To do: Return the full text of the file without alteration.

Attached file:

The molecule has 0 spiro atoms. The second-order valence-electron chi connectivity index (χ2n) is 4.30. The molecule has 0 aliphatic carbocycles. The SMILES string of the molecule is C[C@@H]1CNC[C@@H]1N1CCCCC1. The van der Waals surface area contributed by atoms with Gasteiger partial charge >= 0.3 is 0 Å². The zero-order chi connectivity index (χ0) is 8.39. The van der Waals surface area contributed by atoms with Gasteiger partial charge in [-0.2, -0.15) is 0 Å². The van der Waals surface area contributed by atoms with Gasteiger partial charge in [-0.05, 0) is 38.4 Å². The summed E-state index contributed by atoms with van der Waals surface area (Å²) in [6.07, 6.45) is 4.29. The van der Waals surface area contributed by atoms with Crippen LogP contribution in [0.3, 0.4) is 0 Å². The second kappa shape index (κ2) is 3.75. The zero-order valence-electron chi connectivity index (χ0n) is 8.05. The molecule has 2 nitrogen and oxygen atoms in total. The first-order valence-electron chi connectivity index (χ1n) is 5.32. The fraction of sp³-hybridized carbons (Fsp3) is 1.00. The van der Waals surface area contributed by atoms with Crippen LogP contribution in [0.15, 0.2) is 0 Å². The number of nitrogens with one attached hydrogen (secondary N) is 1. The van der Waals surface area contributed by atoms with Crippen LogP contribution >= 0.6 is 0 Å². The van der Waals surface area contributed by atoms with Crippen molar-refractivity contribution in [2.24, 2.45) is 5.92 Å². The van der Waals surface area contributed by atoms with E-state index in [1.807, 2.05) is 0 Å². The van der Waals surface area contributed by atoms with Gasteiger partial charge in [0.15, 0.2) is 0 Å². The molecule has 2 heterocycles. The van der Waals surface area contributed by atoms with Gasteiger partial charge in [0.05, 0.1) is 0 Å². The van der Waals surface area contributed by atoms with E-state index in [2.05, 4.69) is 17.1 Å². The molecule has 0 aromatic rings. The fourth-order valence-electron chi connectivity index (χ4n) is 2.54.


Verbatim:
The molecule has 0 spiro atoms. The second-order valence-electron chi connectivity index (χ2n) is 4.30. The molecule has 0 aliphatic carbocycles. The SMILES string of the molecule is C[C@@H]1CNC[C@@H]1N1CCCCC1. The van der Waals surface area contributed by atoms with Gasteiger partial charge >= 0.3 is 0 Å². The zero-order chi connectivity index (χ0) is 8.39. The van der Waals surface area contributed by atoms with Gasteiger partial charge in [-0.2, -0.15) is 0 Å². The van der Waals surface area contributed by atoms with Gasteiger partial charge in [-0.05, 0) is 38.4 Å². The summed E-state index contributed by atoms with van der Waals surface area (Å²) in [6.07, 6.45) is 4.29. The van der Waals surface area contributed by atoms with Crippen LogP contribution in [0.3, 0.4) is 0 Å². The second kappa shape index (κ2) is 3.75. The zero-order valence-electron chi connectivity index (χ0n) is 8.05. The molecule has 2 nitrogen and oxygen atoms in total. The first-order valence-electron chi connectivity index (χ1n) is 5.32. The fraction of sp³-hybridized carbons (Fsp3) is 1.00. The van der Waals surface area contributed by atoms with Crippen LogP contribution in [0.15, 0.2) is 0 Å². The number of nitrogens with one attached hydrogen (secondary N) is 1. The van der Waals surface area contributed by atoms with Crippen LogP contribution >= 0.6 is 0 Å². The van der Waals surface area contributed by atoms with Crippen molar-refractivity contribution in [2.24, 2.45) is 5.92 Å². The van der Waals surface area contributed by atoms with E-state index in [1.807, 2.05) is 0 Å². The van der Waals surface area contributed by atoms with Gasteiger partial charge in [0.15, 0.2) is 0 Å². The molecule has 2 heterocycles. The van der Waals surface area contributed by atoms with Gasteiger partial charge in [0.05, 0.1) is 0 Å². The van der Waals surface area contributed by atoms with E-state index in [2.05, 4.69) is 17.1 Å². The molecule has 0 aromatic rings. The fourth-order valence-electron chi connectivity index (χ4n) is 2.54.